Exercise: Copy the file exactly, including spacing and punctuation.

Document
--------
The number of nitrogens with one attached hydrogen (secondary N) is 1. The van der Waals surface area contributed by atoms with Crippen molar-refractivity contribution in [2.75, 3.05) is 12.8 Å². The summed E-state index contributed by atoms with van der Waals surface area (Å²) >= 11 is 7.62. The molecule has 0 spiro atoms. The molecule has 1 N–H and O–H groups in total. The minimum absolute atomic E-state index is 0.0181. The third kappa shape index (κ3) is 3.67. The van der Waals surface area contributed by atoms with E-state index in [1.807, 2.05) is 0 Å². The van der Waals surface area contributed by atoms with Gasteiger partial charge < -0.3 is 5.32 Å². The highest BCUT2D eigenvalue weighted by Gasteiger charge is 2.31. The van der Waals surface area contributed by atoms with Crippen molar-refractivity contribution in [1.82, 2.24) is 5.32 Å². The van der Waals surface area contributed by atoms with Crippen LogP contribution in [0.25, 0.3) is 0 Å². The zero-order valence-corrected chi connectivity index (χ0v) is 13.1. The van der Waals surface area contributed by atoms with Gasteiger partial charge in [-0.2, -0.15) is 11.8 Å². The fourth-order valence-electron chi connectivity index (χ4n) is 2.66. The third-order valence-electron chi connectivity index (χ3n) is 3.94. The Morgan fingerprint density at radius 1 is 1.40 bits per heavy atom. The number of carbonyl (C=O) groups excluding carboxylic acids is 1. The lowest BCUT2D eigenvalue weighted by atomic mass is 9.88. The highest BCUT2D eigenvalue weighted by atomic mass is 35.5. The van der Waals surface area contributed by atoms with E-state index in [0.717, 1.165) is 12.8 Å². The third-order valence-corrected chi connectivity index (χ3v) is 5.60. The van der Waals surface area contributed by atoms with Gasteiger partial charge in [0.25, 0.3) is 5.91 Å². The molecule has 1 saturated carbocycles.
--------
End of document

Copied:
The number of nitrogens with one attached hydrogen (secondary N) is 1. The van der Waals surface area contributed by atoms with Crippen molar-refractivity contribution in [2.75, 3.05) is 12.8 Å². The summed E-state index contributed by atoms with van der Waals surface area (Å²) >= 11 is 7.62. The molecule has 0 spiro atoms. The molecule has 1 N–H and O–H groups in total. The minimum absolute atomic E-state index is 0.0181. The third kappa shape index (κ3) is 3.67. The van der Waals surface area contributed by atoms with E-state index in [1.807, 2.05) is 0 Å². The van der Waals surface area contributed by atoms with Gasteiger partial charge < -0.3 is 5.32 Å². The highest BCUT2D eigenvalue weighted by Gasteiger charge is 2.31. The van der Waals surface area contributed by atoms with Crippen molar-refractivity contribution in [1.82, 2.24) is 5.32 Å². The van der Waals surface area contributed by atoms with Crippen LogP contribution in [0.25, 0.3) is 0 Å². The zero-order valence-corrected chi connectivity index (χ0v) is 13.1. The van der Waals surface area contributed by atoms with Gasteiger partial charge in [-0.2, -0.15) is 11.8 Å². The fourth-order valence-electron chi connectivity index (χ4n) is 2.66. The third-order valence-electron chi connectivity index (χ3n) is 3.94. The Morgan fingerprint density at radius 1 is 1.40 bits per heavy atom. The number of carbonyl (C=O) groups excluding carboxylic acids is 1. The lowest BCUT2D eigenvalue weighted by atomic mass is 9.88. The highest BCUT2D eigenvalue weighted by atomic mass is 35.5. The van der Waals surface area contributed by atoms with E-state index in [0.717, 1.165) is 12.8 Å². The third-order valence-corrected chi connectivity index (χ3v) is 5.60. The van der Waals surface area contributed by atoms with Gasteiger partial charge in [0.25, 0.3) is 5.91 Å². The molecule has 1 saturated carbocycles.